By my fifth grade year, my friends and I weren’t really scared by the haunted house anymore, since most of the scares were the same every year. We were part of the first group to go through and were mostly giggling and goofing around. We made it to the cafeteria, but we weren’t sure when or where Jason would pop out.

We made it nearly to the end of the maze when Jason appeared, revving his chainsaw. The people at the front of our group screamed and ran out the door to the school lobby. One of my friends thought he’d be funny and decided to dart through Jason’s legs on his way out. Jason lurched back, sending the chainsaw over his head and into one of the maze walls. We all froze when we heard the sound of wood splitting and the chainsaw choking as it got stuck.

A teacher who’d been monitoring the area came running in and turned the lights on. There, stuck in the maze wall, was a chainsaw that most definitely still had the blades on. Coach Jason had forgotten to take the chain off.

The teacher herded us out of there while Jason tried to get the chainsaw free. They shut the haunted house down for about an hour while all the teachers met and talked about what to do. Different volunteers dressed as monsters, zombies, etc., switched in and out of the cafeteria for the rest of that Halloween season. They kept doing the haunted house for several years after I graduated on to middle school, but they never had Jason back again.

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Shaken, Stirred, And Silenced

, , , , | Learning | July 22, 2021

High schools are noisy places, especially at lunchtime. It is in the early summer of 2011, soon after the huge earthquake in northeastern Japan. We are a ways south of where it happened but still well in earthquake country, which is mostly all of Japan. 

I’m walking down the main hallway during lunch. The hallway and classrooms are bursting with noise as 800 students all try to talk over each other. It is really quite deafening.

Then, the building starts to shake.

And the school is utterly silent. 

Everyone waits to see if the shaking stops or things start falling, maybe even including the school itself.

Luckily, the shaking stops after a few seconds and the noise redoubles in intensity in an instant.  

Only an act of God can make a high school quiet during lunch.

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If I Was Their Parent, I’d Have Ripped That Teacher A New One

, , , , , | Learning | July 20, 2021

I attended a Catholic school my entire primary school life, kindergarten to twelfth grade. Due to the mandatory cutoff date for when you can start school, I’m one of the youngest in my class; I was four when I started kindergarten.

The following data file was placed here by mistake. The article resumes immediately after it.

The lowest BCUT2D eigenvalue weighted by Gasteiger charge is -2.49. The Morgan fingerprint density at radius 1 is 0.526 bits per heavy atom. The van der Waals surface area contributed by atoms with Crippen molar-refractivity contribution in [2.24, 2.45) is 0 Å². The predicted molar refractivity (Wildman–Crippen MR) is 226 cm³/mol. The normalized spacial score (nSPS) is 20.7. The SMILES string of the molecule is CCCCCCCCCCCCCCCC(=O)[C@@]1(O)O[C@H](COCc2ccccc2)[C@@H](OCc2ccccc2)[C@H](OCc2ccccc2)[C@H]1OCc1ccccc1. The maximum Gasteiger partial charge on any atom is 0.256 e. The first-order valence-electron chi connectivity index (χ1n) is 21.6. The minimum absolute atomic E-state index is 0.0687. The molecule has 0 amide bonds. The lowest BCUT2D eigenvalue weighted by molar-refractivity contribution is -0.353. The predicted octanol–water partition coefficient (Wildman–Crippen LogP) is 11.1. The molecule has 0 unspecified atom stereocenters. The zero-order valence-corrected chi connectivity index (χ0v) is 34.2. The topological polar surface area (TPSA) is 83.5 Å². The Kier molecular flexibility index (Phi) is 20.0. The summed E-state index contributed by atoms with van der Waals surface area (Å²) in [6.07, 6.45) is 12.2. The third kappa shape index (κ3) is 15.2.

In 1979, when I was five years old and in the first grade, I had a nun for a teacher. Our school required us to get book covers for all our textbooks. So, being young and not very neat, I pulled out one of my books for class, and the book cover was torn. Keep in mind this was a paper cover and the book was a hardcover, so there was no damage to the book itself.

The teacher looked at my book cover and then at me.

Teacher: “You’re going to Hell for having a ripped book cover.”

She walked away, and I was left terrified, a five-year-old told by my teacher that I was going to Hell. I couldn’t even tell my parents because they would take the teacher’s side.

And some people wonder why I stopped going to church when I was eighteen. This wasn’t the only reason, but it was probably the first.

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Carrying The Banner For Bad Phrasing

, , , , , , | Learning | July 18, 2021

In high school, I’m in a musical that takes place in New York around the turn of the twentieth century. One of our musical numbers is performed by a group of girls who are referred to in the script as “Bowery Beauties.” We’re at rehearsal, but we’re also on lunch break, and one of our directors is darting around to different tables.

He comes to our table, which is completely composed of girls.

Director: “Have you seen any Beauties around here?”

We connect the dots pretty quickly and figure out that he’s asking for the actresses, so we help him as best we can. He thanks us and leaves.

A minute later, he comes back to our table with an apology, reassuring us that we are all beauties and he shouldn’t have phrased it that way. I had a lot of not-so-great experiences in that theater, but that was one thing I’ll always remember in a positive light.